March 15, 2020: Reflection of the Third Sunday of Lent

by Sr Theresa Maly ND

The Samaritan woman we read about this weekend is a truly fascinating story. An ordinary trip to a well turned out to be anything but ordinary. First of all, it was strange to find a Jewish man, we know as Jesus, sitting there alone. Then, to her utmost surprise, he began talking with her. I read recently that the orthodox church called her Photini, representing those who feel like an outcast, which the Samaritans were considered to be by the Jews. Then, HE asked HER for a drink of water. What next! We know the story, Jesus obviously knew all about her life. She was said to have five husbands and the one she has now is not her husband, and that her people had lost faith in the true God. They no longer understood what, who, where they were to worship. They were floundering. Jesus had much to teach them. Photini seemed to totally engaged in the conversation, open to listen, to question, to learn. She understood this was a very unique person. He treated her with utmost dignity and respect as he spoke of the true God who is worshipped in Spirit and in Truth, not only in one place but everywhere and anywhere. His message and his manner of speaking imparted hope and promise she had never heard before. Could he be the long awaited Messiah? Indeed he was! He is! This was too much! She HAD to share her experience – let others know. She ended up leaving her bucket at the well and ran to tell the townsfolk. Can you imagine her excitement in sharing her experience of the Jesus she had come to know! Not only did the townsfolk listen, they came back to meet Jesus, and then invited him to stay with them. Imagine the powerful witness of one woman who without question, accepted totally the love, forgiveness, the life-giving message of Jesus! St. Photini, pray for us as we carry on this sacred message.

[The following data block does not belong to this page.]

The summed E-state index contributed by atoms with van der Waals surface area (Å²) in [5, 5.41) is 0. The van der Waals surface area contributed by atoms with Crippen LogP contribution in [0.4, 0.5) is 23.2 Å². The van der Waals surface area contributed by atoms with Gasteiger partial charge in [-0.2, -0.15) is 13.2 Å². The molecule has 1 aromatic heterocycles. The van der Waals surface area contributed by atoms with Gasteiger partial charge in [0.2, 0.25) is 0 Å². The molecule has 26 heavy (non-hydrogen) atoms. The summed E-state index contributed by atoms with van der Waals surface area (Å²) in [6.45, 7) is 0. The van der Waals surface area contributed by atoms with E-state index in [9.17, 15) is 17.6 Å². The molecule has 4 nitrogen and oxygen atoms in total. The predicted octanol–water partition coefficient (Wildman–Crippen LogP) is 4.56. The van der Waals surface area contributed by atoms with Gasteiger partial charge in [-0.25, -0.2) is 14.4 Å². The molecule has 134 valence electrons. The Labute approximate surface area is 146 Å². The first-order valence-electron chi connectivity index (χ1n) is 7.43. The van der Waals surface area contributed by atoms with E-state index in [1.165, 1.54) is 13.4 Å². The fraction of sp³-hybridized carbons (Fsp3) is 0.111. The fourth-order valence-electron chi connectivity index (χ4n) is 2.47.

A further note: Biblical Scholars are skeptical about taking this Samaritan woman story at face value, as I have done above, and offer other interpretations. Christine Schenk in an article entitled, ‘Clueless Preaching about the Samaritan Woman Misses the Point’ expresses one of those views in an article that appeared in NCR on May 6, 2016 and is now on line.

In it Schenk recounts an interpretation offered by New Testament Scholar, Sandra Schneiders, IHM. She points to Israel’s use of spousal metaphors to describe God’s passionate, covenant love for the chosen people. Samaritans had strayed from worship of the one true God. Schneiders suggests that Jesus was speaking metaphorically, not about an individual like Photini, but about Samaria’s infidelity — pointing out that Samaria’s current “husband” was not a source of living water for the people.”

The article repeats the fact that the Samaritans had broken the covenant, compared at times to a marriage vow, they had made with God. It says much, much more but we can be sure of one thing. We are constantly being reminded of God’s unconditional love and our call to be faithful. How blessed we are! ​